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4 Simple Steps to Help Understand the Transition to a New 401(k) Recordkeeper Thumbnail

4 Simple Steps to Help Understand the Transition to a New 401(k) Recordkeeper

Learn what to expect when changing recordkeepers to avoid unpleasant surprises.

Change can be exciting but is sometimes stressful. However, transitioning to a new 401(k) recordkeeper shouldn’t be a taxing experience. In this article, we’re going to talk step-by-step through the events that may take place and provide inside knowledge about what to expect, so there are few surprises for you. With our clients, we have found that when they are properly prepared for the events ahead, everyone experiences a smooth recordkeeper transition process. 

Step 1 | Recognition  

Congratulations! Recognizing the need for change is the first step toward finding a solution. In this case, you have decided to move to a new retirement plan recordkeeper. Chances are, you have evaluated a few different options, then based on your plan’s needs, you selected the best one. 

To officially begin the relationship, your new recordkeeper will request New Business Paperwork. That typically involves:

  • Retirement plan contract
  • New investment selections
  • QDIA option
  • Safe Harbor IRA provider (if applicable)
  • TPA coordination (plan documents, amendments, valuations, Form 5500 and/or additional documents)

Those are the initial documents needed to move forward and begin the transition process. 

Step 2 | Review 

Once all the above documents are received, your recordkeeper relationship manager will review them and confirm that the information is in good order. Typically, this process takes a few days to a couple of weeks, depending upon how quickly the documents are received and reviewed.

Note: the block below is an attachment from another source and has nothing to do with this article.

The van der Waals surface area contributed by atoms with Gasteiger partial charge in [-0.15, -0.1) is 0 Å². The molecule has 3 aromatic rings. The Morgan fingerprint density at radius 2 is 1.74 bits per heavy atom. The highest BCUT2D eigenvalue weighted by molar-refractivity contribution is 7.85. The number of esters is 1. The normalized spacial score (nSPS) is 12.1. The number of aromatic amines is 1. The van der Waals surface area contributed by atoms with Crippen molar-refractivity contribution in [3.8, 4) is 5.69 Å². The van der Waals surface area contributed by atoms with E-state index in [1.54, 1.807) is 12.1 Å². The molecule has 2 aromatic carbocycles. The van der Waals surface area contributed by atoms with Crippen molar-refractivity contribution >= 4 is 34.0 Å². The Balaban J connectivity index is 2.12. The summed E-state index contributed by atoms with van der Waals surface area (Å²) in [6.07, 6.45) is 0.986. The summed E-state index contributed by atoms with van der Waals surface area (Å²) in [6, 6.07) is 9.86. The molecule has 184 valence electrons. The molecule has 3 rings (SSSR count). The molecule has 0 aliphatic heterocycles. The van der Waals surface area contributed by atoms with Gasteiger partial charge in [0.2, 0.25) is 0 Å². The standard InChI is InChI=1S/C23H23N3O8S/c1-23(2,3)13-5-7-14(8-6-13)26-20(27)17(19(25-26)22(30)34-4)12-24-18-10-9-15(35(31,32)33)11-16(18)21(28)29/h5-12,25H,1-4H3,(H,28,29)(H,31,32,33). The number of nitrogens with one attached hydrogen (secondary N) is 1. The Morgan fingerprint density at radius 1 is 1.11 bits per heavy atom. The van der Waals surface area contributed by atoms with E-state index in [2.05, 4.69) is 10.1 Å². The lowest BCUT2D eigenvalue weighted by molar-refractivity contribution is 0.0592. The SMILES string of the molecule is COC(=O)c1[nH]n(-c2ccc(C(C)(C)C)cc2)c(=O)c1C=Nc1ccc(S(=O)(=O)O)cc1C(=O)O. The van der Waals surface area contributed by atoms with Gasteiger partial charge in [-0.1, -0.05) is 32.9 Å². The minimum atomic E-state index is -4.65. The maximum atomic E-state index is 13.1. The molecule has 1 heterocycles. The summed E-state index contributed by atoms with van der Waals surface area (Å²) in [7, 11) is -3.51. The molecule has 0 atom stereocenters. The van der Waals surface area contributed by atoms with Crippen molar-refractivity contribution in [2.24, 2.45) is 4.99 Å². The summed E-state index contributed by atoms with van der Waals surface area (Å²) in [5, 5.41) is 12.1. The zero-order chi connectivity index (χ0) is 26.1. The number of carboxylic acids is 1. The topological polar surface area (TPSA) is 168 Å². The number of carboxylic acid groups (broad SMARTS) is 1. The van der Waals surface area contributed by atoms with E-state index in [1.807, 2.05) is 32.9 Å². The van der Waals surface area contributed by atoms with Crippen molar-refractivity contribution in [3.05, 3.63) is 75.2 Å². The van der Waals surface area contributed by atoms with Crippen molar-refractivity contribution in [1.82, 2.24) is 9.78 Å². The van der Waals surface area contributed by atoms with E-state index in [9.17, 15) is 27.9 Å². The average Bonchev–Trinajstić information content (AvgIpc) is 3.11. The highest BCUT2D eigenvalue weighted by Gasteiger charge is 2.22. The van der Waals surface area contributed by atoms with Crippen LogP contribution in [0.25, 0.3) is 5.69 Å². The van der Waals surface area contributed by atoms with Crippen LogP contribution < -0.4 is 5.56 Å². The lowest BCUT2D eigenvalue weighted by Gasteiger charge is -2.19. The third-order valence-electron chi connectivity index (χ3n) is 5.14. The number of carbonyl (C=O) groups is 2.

Keep in mind that this is an opportune time to make changes to your current retirement plan. For example, if you have been thinking about auto-enrollment, auto-escalation, plan design changes, force-out provisions or other adjustments, now is the ideal time to discuss them and update your plan prior to implementation. 

Step 3 | Setup 

There are four important functions going on during this time:

  1. Payroll. The new recordkeeper will walk your team through the process of uploading and submitting payroll. If not already provided, they will most likely ask for a company census to assist with the initial upload. 
  2. Transfer of assets. By now, your former recordkeeper has been informed that your plan is moving to a new recordkeeper. The formal process is begun by sending a Liquidation Request letter to your former recordkeeper. Most recordkeepers have a department that specializes in transfers. Your new department will work together with your old one to coordinate the transfer of assets. Then, the next step is to distribute a Blackout Notice to your employees, which notifies them that for a window of time (usually between 3 – 10 days), they will not be able to make any changes to their retirement plan account. This is when the entire plan’s assets are in motion (meaning being transferred).